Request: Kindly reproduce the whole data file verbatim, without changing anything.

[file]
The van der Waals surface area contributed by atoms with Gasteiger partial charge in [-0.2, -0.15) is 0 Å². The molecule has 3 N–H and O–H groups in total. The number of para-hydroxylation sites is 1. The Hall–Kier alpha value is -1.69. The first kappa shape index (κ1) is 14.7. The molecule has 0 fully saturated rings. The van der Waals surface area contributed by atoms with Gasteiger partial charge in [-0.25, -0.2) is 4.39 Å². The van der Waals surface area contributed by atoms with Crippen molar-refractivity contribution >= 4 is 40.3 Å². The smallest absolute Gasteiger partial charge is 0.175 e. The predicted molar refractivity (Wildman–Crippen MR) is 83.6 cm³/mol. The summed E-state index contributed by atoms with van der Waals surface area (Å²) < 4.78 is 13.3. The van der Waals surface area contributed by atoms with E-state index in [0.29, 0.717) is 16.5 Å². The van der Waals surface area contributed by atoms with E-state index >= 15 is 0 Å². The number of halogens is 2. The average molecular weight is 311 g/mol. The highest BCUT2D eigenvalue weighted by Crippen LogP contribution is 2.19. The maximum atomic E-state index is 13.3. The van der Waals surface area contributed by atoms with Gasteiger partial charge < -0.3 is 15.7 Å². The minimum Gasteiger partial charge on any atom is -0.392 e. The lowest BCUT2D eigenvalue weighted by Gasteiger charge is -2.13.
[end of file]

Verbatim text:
The van der Waals surface area contributed by atoms with Gasteiger partial charge in [-0.2, -0.15) is 0 Å². The molecule has 3 N–H and O–H groups in total. The number of para-hydroxylation sites is 1. The Hall–Kier alpha value is -1.69. The first kappa shape index (κ1) is 14.7. The molecule has 0 fully saturated rings. The van der Waals surface area contributed by atoms with Gasteiger partial charge in [-0.25, -0.2) is 4.39 Å². The van der Waals surface area contributed by atoms with Crippen molar-refractivity contribution >= 4 is 40.3 Å². The smallest absolute Gasteiger partial charge is 0.175 e. The predicted molar refractivity (Wildman–Crippen MR) is 83.6 cm³/mol. The summed E-state index contributed by atoms with van der Waals surface area (Å²) < 4.78 is 13.3. The van der Waals surface area contributed by atoms with E-state index in [0.29, 0.717) is 16.5 Å². The van der Waals surface area contributed by atoms with E-state index >= 15 is 0 Å². The number of halogens is 2. The average molecular weight is 311 g/mol. The highest BCUT2D eigenvalue weighted by Crippen LogP contribution is 2.19. The maximum atomic E-state index is 13.3. The van der Waals surface area contributed by atoms with Gasteiger partial charge < -0.3 is 15.7 Å². The minimum Gasteiger partial charge on any atom is -0.392 e. The lowest BCUT2D eigenvalue weighted by Gasteiger charge is -2.13.